Here is a quick round-up of this week’s technology headlines and related stories you may have missed:
- Kaspersky published a report detailing the advanced espionage techniques of a group it is calling the "Equation Group." The Equation Group’s techniques involve burying malware in the firmware and Windows registry of a target computer making it nearly impossible to detect, using malware-laced USB sticks to jump air-gapped networks, and creating virtual file storage systems on certain hard drive models that can resist military-grade disk wiping. Kaspersky asserts that the Equation Group’s level of sophistication points to a state actor but isn’t saying who, though security experts suspect it’s the work of the NSA. Ars Technica has a great analysis of the Kaspersky report and Bruce Schneier comments on the targeted nature of these newly-discovered techniques.
- In related espionage news, The Intercept reports that the NSA and GCHQ worked together to acquire the encryption keys embedded in mobile phone SIM cards, allowing both agencies to decrypt cellphone conversations virtually undetected. According to a GCHQ powerpoint presentation from the Snowden archive, a joint NSA-GCHQ team compromised the network of Gemalto, which produces over 2 billion SIM cards a year, to acquire the encryption keys used to encrypt telephone conversations from a handset to a phone company’s cellphone tower.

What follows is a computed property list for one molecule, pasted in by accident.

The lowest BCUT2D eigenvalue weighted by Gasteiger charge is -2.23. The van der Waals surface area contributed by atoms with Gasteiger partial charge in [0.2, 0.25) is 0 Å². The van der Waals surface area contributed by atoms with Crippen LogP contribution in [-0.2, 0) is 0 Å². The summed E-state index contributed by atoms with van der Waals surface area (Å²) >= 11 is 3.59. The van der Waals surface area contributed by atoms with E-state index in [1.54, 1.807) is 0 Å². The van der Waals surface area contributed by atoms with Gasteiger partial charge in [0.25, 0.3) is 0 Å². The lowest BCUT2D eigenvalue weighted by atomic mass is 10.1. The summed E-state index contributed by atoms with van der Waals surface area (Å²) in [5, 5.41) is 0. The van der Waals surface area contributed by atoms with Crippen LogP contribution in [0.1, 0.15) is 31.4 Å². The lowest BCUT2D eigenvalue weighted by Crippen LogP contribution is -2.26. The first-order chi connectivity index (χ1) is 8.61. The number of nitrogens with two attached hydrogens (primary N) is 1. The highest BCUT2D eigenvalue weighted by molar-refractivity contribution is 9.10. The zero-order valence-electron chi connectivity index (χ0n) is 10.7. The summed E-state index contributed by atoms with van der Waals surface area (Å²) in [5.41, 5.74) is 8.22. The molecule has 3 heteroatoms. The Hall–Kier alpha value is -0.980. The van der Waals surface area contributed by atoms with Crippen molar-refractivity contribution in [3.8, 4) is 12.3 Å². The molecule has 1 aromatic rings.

- The text of President Obama’s executive order on "Promoting Private Sector Cybersecurity Information Sharing" was made public. The President signed the order on the margins of the cybersecurity and consumer protection event the White House held last week at Stanford University. Paul Rosenzweig at Lawfare thinks the order is nice but isn’t a panacea for the country’s cybersecurity challenges. Matthew H. Fleming from the Homeland Security Studies and Analysis Institute gives an overview of the summit here.
- Google filed its formal opposition to a proposed rule-change by the Department of Justice which would allow U.S. judges to sign off on warrants authorizing the FBI to remotely access information on a computer beyond that judge’s jurisdiction. Google claims that the proposed rule change is vaguely worded and broad, which could allow the FBI to hack into computers in other countries. The Department of Justice disputes the claim, saying that the rule change "would not authorize the government to undertake [...] any remote search technique not already permitted under current law."